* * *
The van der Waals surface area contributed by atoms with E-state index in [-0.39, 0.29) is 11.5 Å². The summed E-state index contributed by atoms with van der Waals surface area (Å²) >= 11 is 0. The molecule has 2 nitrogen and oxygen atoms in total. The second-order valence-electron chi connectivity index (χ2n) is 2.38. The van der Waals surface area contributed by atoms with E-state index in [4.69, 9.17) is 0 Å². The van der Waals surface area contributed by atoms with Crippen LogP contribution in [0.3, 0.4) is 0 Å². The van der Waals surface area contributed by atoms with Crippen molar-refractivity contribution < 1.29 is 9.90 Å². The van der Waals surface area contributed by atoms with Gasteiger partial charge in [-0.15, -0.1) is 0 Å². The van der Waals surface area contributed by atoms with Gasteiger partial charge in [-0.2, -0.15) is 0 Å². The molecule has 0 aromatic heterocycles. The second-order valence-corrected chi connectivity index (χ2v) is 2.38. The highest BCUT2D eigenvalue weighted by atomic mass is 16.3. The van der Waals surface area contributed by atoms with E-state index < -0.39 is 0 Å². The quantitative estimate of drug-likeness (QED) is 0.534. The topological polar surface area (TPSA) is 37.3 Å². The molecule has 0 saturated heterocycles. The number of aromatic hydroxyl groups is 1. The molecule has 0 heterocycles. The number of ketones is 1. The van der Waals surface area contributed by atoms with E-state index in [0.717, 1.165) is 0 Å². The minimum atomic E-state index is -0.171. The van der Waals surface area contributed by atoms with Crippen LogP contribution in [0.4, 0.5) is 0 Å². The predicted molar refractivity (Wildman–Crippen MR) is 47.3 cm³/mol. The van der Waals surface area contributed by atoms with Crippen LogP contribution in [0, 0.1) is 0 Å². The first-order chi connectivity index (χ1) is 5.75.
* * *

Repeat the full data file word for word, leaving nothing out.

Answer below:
The van der Waals surface area contributed by atoms with E-state index in [-0.39, 0.29) is 11.5 Å². The summed E-state index contributed by atoms with van der Waals surface area (Å²) >= 11 is 0. The molecule has 2 nitrogen and oxygen atoms in total. The second-order valence-electron chi connectivity index (χ2n) is 2.38. The van der Waals surface area contributed by atoms with E-state index in [4.69, 9.17) is 0 Å². The van der Waals surface area contributed by atoms with Crippen LogP contribution in [0.3, 0.4) is 0 Å². The van der Waals surface area contributed by atoms with Crippen molar-refractivity contribution < 1.29 is 9.90 Å². The van der Waals surface area contributed by atoms with Gasteiger partial charge in [-0.15, -0.1) is 0 Å². The van der Waals surface area contributed by atoms with Gasteiger partial charge in [-0.2, -0.15) is 0 Å². The molecule has 0 aromatic heterocycles. The second-order valence-corrected chi connectivity index (χ2v) is 2.38. The highest BCUT2D eigenvalue weighted by atomic mass is 16.3. The van der Waals surface area contributed by atoms with E-state index < -0.39 is 0 Å². The quantitative estimate of drug-likeness (QED) is 0.534. The topological polar surface area (TPSA) is 37.3 Å². The molecule has 0 saturated heterocycles. The number of aromatic hydroxyl groups is 1. The molecule has 0 heterocycles. The number of ketones is 1. The van der Waals surface area contributed by atoms with E-state index in [0.717, 1.165) is 0 Å². The minimum atomic E-state index is -0.171. The van der Waals surface area contributed by atoms with Crippen LogP contribution in [0.4, 0.5) is 0 Å². The predicted molar refractivity (Wildman–Crippen MR) is 47.3 cm³/mol. The van der Waals surface area contributed by atoms with Crippen LogP contribution in [0, 0.1) is 0 Å². The first-order chi connectivity index (χ1) is 5.75.